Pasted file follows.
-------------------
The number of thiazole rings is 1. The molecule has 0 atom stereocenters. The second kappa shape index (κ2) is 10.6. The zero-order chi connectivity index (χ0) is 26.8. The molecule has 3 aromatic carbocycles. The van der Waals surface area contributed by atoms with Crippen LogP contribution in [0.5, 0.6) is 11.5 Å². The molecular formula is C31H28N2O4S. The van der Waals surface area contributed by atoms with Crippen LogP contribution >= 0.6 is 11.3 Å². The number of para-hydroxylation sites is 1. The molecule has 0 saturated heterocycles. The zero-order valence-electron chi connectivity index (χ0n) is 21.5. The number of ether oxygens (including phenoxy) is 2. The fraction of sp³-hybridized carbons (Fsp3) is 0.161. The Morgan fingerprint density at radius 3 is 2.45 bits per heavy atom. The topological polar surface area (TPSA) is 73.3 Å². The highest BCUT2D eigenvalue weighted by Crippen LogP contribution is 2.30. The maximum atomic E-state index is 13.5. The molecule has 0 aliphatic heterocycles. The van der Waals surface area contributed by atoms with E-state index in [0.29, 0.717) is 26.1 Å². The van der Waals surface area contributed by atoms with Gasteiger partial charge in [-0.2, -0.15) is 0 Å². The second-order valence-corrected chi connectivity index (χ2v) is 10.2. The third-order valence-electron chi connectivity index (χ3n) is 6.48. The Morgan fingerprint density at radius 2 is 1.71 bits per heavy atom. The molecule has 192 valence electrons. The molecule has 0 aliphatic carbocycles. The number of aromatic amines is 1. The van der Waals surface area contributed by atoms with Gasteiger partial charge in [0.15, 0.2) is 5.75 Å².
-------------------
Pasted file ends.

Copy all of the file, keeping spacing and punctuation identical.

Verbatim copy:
The number of thiazole rings is 1. The molecule has 0 atom stereocenters. The second kappa shape index (κ2) is 10.6. The zero-order chi connectivity index (χ0) is 26.8. The molecule has 3 aromatic carbocycles. The van der Waals surface area contributed by atoms with Crippen LogP contribution in [0.5, 0.6) is 11.5 Å². The molecular formula is C31H28N2O4S. The van der Waals surface area contributed by atoms with Crippen LogP contribution >= 0.6 is 11.3 Å². The number of para-hydroxylation sites is 1. The molecule has 0 saturated heterocycles. The zero-order valence-electron chi connectivity index (χ0n) is 21.5. The number of ether oxygens (including phenoxy) is 2. The fraction of sp³-hybridized carbons (Fsp3) is 0.161. The Morgan fingerprint density at radius 3 is 2.45 bits per heavy atom. The topological polar surface area (TPSA) is 73.3 Å². The highest BCUT2D eigenvalue weighted by Crippen LogP contribution is 2.30. The maximum atomic E-state index is 13.5. The molecule has 0 aliphatic heterocycles. The van der Waals surface area contributed by atoms with E-state index in [0.29, 0.717) is 26.1 Å². The van der Waals surface area contributed by atoms with Gasteiger partial charge in [-0.2, -0.15) is 0 Å². The second-order valence-corrected chi connectivity index (χ2v) is 10.2. The third-order valence-electron chi connectivity index (χ3n) is 6.48. The Morgan fingerprint density at radius 2 is 1.71 bits per heavy atom. The molecule has 192 valence electrons. The molecule has 0 aliphatic carbocycles. The number of aromatic amines is 1. The van der Waals surface area contributed by atoms with Gasteiger partial charge in [0.15, 0.2) is 5.75 Å².